Klondike Winkle is sleep inducing
May 09th, 2014
RIP! A Wrinkle in Time
by KC Brown
Axis Theatre Company
April 30 – May 17
Oh, illness dear. The major emotional response to RIP! A Wrinkle in Time, the final production of Wayne Specht’s 38-year run as Artistic Director for Axis Theatre Company, consists of feeling sorry for the actors who are in it—in particular, Simon Webb, who last appeared in an Axis cast in 1978.
Now there would be a premise for a Rip Van Winkle storyline. Gifted comic actor wakes 36 years later in an unfunny mish-mash—the first original Axis presentation geared towards grown-ups in ten years—and he can’t possibly imagine how Axis could have steered so disastrously off-course.
Ostensibly after a year-and-a-half of workshops, KC Brown has revived the Rip Van Winkle legend with a Yukon gold rush tale that shifts back and forth between 1897 and 2014. Gold seeker and family man Randal Irving Parson—RIP for short—gets lost in the snow, sort of. On stage, he is grapped and kidnapped by malevolent ice spirits who deposit him into a snow cave of sorts, like some marauding gang of KGB agents in toques.
RIP’s great-great grandson, played by Webb, is also named Randal Irving Parson. We meet him as he nervously escorts a very tall visiting lady through Parson City, a present-day Yukon settlement inexplicably named after the ancestor who disappeared.
There is a makeshift bar in Parson City in both eras, the main set piece on a mostly barren stage. One of the locals at the bar in 1897 is Frenchie, also played by Webb, with a thoroughly fake French accent. The bar maid in 1897 is that same tall woman who plays the 2014 love interest, Tara Travis. Randal Irving Parson in 1897 is played by Stefano Giulianetti.
That leaves Annette Devick to play both the man-in-the-moon—who is, of course, a woman-in-the-moon—who sometimes talks to the characters. At the outset, Devick climbs a makeshift tower of four chairs to mimic the moon. It’s not exactly Cirque du Soleil, but it’s one of the few moments that merit the description of Axis as a professional physical company. In 2014, Devick also appears as a freelance filmmaker working for an oil company, selling her soul in return for a possible film centre.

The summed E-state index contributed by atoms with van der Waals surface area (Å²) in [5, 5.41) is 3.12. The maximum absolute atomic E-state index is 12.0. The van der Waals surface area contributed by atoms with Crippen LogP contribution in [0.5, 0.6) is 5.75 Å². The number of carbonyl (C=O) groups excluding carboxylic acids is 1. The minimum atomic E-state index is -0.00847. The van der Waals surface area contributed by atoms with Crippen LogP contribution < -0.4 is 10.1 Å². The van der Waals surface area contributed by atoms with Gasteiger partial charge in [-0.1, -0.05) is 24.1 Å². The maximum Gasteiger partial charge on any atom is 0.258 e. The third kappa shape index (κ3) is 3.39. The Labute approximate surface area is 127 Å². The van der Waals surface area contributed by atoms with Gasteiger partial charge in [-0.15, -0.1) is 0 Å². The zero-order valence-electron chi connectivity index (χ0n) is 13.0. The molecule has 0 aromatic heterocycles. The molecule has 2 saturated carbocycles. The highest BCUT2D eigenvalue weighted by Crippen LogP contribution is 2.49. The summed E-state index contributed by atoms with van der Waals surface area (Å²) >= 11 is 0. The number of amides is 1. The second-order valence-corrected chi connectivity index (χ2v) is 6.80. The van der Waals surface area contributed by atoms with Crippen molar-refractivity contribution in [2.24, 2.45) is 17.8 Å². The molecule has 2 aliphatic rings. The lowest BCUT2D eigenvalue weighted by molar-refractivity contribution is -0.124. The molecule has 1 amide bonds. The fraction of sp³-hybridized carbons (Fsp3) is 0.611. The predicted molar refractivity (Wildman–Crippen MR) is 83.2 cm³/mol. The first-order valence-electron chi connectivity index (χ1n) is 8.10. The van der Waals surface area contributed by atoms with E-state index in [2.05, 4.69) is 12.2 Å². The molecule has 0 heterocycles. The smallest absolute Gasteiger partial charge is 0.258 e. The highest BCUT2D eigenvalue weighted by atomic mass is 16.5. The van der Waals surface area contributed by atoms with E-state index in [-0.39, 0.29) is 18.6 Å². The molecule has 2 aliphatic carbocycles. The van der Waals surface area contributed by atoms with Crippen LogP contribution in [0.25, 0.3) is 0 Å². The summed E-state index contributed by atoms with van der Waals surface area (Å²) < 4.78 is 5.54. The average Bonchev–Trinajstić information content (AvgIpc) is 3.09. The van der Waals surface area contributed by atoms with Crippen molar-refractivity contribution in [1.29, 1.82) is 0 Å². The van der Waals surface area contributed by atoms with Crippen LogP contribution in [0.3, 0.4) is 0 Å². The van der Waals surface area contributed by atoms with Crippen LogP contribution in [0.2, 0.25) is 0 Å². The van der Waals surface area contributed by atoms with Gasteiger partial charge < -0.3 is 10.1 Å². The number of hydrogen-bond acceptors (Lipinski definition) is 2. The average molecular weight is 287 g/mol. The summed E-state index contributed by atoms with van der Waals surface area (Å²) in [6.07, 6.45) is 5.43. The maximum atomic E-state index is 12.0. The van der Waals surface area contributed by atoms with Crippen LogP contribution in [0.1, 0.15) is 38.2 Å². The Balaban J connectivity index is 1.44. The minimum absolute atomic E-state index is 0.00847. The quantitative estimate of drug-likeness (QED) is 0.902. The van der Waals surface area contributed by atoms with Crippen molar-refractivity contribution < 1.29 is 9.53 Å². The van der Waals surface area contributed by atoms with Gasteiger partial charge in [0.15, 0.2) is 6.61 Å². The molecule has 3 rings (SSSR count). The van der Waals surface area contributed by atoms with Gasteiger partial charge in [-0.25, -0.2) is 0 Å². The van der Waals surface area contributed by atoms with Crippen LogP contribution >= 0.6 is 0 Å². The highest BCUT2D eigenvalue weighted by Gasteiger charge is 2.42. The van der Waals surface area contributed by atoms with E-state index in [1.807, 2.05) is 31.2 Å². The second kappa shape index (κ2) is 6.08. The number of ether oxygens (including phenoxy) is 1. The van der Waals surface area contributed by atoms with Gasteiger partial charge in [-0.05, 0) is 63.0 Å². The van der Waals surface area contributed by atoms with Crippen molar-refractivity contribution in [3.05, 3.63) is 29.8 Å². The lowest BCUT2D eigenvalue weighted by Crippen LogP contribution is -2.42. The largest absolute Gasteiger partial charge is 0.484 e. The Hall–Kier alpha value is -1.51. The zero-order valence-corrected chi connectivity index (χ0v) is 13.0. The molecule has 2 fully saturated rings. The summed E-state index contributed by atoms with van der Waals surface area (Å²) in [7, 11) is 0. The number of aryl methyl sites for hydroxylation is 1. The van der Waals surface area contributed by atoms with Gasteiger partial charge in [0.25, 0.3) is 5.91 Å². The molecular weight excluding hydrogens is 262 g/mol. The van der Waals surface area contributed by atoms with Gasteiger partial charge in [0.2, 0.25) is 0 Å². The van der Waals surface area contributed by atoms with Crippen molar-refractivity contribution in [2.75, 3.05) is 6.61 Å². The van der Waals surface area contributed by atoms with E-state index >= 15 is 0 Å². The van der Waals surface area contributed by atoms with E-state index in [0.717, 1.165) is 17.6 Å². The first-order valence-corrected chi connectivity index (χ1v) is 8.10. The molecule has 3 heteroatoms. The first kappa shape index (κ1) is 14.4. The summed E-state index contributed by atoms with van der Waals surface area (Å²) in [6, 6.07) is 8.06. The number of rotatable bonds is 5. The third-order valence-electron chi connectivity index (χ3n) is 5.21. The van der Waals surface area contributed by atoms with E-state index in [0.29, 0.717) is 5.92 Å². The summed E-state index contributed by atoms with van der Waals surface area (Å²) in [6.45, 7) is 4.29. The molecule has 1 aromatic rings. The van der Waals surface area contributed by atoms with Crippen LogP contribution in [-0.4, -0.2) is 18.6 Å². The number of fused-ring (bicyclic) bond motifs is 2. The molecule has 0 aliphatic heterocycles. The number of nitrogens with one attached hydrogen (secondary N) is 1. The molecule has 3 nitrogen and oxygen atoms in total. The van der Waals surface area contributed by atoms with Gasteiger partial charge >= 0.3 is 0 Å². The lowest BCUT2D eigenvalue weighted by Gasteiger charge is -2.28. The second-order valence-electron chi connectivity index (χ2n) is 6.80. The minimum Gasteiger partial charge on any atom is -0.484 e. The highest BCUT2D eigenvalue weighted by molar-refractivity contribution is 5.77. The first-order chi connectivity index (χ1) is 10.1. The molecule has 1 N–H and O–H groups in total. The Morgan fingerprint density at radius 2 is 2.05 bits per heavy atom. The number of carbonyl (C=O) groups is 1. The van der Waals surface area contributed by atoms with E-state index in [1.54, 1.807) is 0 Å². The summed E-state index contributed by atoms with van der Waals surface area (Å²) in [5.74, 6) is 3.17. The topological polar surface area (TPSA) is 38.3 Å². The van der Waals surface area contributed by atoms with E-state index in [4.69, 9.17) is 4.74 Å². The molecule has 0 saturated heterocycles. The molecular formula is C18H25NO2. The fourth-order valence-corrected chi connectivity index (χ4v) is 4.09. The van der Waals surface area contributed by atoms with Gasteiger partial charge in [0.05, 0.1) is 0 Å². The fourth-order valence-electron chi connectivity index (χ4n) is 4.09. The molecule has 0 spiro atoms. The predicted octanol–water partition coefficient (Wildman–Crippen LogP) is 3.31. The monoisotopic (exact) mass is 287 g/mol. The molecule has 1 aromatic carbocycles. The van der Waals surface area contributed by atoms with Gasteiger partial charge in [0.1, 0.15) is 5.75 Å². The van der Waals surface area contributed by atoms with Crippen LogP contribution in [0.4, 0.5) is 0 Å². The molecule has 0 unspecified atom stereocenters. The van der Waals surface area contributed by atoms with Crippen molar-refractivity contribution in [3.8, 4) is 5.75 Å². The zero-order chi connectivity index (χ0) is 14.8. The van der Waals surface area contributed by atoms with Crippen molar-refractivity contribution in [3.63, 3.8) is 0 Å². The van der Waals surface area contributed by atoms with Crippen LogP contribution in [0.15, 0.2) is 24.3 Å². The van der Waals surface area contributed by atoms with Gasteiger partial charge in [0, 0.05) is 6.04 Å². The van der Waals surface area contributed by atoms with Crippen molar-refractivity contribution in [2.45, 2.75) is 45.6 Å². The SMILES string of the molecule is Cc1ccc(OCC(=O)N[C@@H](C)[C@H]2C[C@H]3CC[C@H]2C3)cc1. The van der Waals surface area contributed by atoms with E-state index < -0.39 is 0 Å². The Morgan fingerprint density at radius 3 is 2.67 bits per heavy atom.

Evidently all the characters in Parson City have sub-normal IQs to match the sub-zero temperatures. Only two-thirds of the way along does somebody question why they can talk to the moon. There is no answer. Anything goes. The playwright inserts possible connections to the Franklin Expedition. It takes a long time before the resurrected Rip Van Winkle character asks any basic questions about how and why 2014 is different from 1897. His recognition of the passage of 149 years is restricted to a few questions about a cel phone.
If only RIP! could be dismissed as child’s play. But neither kindergarten simple or adult smart, it’s almost two hours of personality-less prancing, mincing, shouting and over-acting with on-the-nose humour, sledgehammer direction and an inane storyline—an evening of theatre beyond approach.
There are strange things done in the midnight sound by the men and women who moil for comedy. When the unfrozen RIP suddenly and inexplicably appears, the modern RIP suddenly realizes nobody has ever worked the original land claim from 1897. Eureka. There could be gold. There could be oil. There could be an ending.
by Paul Durras
PHOTO: Simon Webb (left) and Stefano Giulianetti. By Pink Monkey Studios.